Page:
Silicone implants have been banned for general use in the U.S. since 1992, except in the case of breast deformities or for reconstruction following breast cancer surgery.
Mentor and Allergan (which inherited the breast implant technology through its Inamed acquisition) have been trying to get silicone gel-filled implants back on the market, because they say they feel more natural than the saline implants now in use.
Breast augmentation is the No. 1 surgical cosmetic procedure performed in the U.S., with nearly 340,000 American women undergoing breast implant surgery last year--85 percent of those for cosmetic enlargement--according to the American Society for Aesthetic Plastic Surgery. That number is expected to increase if silicone becomes available.
Amit Hazan of CIBC World Markets Corp. says Mentor's Canadian implant sales alone were $15 million over the last 12 months, and he estimates that figure to increase by $5 million in the next 12 months.
Louise Chen of Morgan Stanley said that if the U.S. does approve silicone implants, she expects Allergan, which markets two different kinds, to get approval for its responsive gel implant--perhaps as soon as the end of this year.
But even with a U.S. approval, Mentor and Allergan--which also markets Botox--could eventually find their silicone implants are a bust: Canadian regulators are requiring a long-term, post-approval study to start within a year.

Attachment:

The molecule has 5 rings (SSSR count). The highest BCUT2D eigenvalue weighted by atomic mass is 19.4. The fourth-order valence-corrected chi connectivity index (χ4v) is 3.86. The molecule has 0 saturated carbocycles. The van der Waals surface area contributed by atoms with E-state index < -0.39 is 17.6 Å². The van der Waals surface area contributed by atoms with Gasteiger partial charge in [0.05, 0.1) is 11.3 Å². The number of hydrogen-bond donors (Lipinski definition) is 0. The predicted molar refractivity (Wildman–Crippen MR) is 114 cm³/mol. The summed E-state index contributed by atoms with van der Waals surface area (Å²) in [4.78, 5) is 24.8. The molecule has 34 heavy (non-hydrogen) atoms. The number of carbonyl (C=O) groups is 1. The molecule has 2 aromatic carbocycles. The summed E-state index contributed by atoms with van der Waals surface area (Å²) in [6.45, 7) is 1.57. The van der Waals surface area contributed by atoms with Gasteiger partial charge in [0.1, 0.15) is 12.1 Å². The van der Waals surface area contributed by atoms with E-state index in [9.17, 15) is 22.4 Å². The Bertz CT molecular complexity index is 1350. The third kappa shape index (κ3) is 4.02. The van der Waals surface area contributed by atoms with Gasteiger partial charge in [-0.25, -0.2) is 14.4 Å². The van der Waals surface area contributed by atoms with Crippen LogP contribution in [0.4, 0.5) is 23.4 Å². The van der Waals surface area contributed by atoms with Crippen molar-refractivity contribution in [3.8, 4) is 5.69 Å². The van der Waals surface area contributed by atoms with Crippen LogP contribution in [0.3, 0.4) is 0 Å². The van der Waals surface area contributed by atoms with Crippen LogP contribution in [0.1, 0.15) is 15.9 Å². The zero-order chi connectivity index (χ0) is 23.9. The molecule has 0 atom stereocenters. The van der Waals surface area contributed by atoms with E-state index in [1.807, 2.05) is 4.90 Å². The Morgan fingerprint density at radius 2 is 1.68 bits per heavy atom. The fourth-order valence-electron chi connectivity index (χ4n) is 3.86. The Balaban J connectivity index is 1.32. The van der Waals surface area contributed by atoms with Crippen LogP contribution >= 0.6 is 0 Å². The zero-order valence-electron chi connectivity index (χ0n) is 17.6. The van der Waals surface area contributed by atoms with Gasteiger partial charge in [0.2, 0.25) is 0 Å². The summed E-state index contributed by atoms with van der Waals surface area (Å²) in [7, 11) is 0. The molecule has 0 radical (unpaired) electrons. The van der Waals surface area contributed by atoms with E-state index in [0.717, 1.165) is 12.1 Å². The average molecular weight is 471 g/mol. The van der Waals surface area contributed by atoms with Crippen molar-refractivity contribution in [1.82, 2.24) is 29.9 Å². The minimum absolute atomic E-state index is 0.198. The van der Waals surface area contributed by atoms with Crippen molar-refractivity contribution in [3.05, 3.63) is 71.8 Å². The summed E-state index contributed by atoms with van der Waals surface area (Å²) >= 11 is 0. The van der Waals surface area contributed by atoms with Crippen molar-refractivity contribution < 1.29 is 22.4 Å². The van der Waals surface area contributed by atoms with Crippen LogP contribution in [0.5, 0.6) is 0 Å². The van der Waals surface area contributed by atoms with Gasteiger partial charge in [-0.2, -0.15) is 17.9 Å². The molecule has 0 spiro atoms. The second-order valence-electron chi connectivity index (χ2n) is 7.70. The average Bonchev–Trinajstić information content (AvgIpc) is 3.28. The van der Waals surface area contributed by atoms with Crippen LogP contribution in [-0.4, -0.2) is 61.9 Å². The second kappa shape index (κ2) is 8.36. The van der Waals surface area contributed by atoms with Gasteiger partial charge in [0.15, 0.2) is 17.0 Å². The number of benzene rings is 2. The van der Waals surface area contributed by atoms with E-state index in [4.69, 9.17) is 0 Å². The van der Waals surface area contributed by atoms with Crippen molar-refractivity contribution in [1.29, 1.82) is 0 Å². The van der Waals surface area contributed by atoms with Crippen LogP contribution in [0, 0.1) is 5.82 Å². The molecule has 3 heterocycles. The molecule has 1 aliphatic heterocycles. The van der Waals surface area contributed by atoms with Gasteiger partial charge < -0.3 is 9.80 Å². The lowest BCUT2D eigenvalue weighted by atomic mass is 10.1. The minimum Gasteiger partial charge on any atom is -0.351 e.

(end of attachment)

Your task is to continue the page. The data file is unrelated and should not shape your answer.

In addition, Hazan said in a research report that the Food & Drug Administration and Health Canada have been having regular discussions regarding silicone implants, and that the FDA may want to conduct a wide-scale post-approval study in the U.S. as well, enrolling perhaps as many as 40,000 to 50,000 women.
"That may take "a number of quarters to enroll women, train doctors, and set up clinical sites," said Hazan.
That's not the only anticipated obstacle to reintroduction. Ralph Nader's consumer activist group Public Citizen has already geared up, and contacted the FDA about a scientist and former employee of Mentor who says the company was aware of silicone leakage and dangerous side-effects of the implants, but hid those findings from the FDA.